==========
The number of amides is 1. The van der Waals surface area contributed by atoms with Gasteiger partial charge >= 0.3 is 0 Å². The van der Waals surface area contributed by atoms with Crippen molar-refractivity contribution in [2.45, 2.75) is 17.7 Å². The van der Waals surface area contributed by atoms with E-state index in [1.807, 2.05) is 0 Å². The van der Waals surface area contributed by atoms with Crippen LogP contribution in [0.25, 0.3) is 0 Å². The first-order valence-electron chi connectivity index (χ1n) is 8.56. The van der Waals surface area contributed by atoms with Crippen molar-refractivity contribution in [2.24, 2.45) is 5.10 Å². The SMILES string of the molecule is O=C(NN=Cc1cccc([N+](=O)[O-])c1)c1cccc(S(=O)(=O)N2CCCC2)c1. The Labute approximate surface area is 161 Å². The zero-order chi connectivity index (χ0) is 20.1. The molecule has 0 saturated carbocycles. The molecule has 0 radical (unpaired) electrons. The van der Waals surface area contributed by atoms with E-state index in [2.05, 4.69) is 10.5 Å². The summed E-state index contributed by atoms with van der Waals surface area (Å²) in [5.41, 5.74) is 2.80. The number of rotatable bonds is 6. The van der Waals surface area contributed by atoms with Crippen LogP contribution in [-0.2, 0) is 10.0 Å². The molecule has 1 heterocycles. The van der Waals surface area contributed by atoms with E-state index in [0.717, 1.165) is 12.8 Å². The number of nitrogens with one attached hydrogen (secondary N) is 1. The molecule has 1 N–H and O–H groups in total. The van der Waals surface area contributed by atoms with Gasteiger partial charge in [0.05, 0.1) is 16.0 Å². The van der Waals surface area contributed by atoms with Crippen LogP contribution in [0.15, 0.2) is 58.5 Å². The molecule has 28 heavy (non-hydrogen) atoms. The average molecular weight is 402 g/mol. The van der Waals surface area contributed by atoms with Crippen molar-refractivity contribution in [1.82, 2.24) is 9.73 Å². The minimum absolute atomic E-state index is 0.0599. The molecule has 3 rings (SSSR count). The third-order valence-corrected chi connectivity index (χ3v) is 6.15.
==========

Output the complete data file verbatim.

The number of amides is 1. The van der Waals surface area contributed by atoms with Gasteiger partial charge >= 0.3 is 0 Å². The van der Waals surface area contributed by atoms with Crippen molar-refractivity contribution in [2.45, 2.75) is 17.7 Å². The van der Waals surface area contributed by atoms with E-state index in [1.807, 2.05) is 0 Å². The van der Waals surface area contributed by atoms with Crippen LogP contribution in [0.25, 0.3) is 0 Å². The first-order valence-electron chi connectivity index (χ1n) is 8.56. The van der Waals surface area contributed by atoms with Crippen molar-refractivity contribution in [2.24, 2.45) is 5.10 Å². The SMILES string of the molecule is O=C(NN=Cc1cccc([N+](=O)[O-])c1)c1cccc(S(=O)(=O)N2CCCC2)c1. The Labute approximate surface area is 161 Å². The zero-order chi connectivity index (χ0) is 20.1. The molecule has 0 saturated carbocycles. The molecule has 0 radical (unpaired) electrons. The van der Waals surface area contributed by atoms with E-state index in [2.05, 4.69) is 10.5 Å². The summed E-state index contributed by atoms with van der Waals surface area (Å²) in [5.41, 5.74) is 2.80. The number of rotatable bonds is 6. The van der Waals surface area contributed by atoms with Crippen LogP contribution in [-0.2, 0) is 10.0 Å². The molecule has 1 heterocycles. The van der Waals surface area contributed by atoms with E-state index in [0.717, 1.165) is 12.8 Å². The number of nitrogens with one attached hydrogen (secondary N) is 1. The molecule has 1 N–H and O–H groups in total. The van der Waals surface area contributed by atoms with Gasteiger partial charge in [0.05, 0.1) is 16.0 Å². The van der Waals surface area contributed by atoms with Crippen LogP contribution in [0.15, 0.2) is 58.5 Å². The molecule has 28 heavy (non-hydrogen) atoms. The average molecular weight is 402 g/mol. The van der Waals surface area contributed by atoms with Crippen molar-refractivity contribution in [1.82, 2.24) is 9.73 Å². The minimum absolute atomic E-state index is 0.0599. The molecule has 3 rings (SSSR count). The third-order valence-corrected chi connectivity index (χ3v) is 6.15.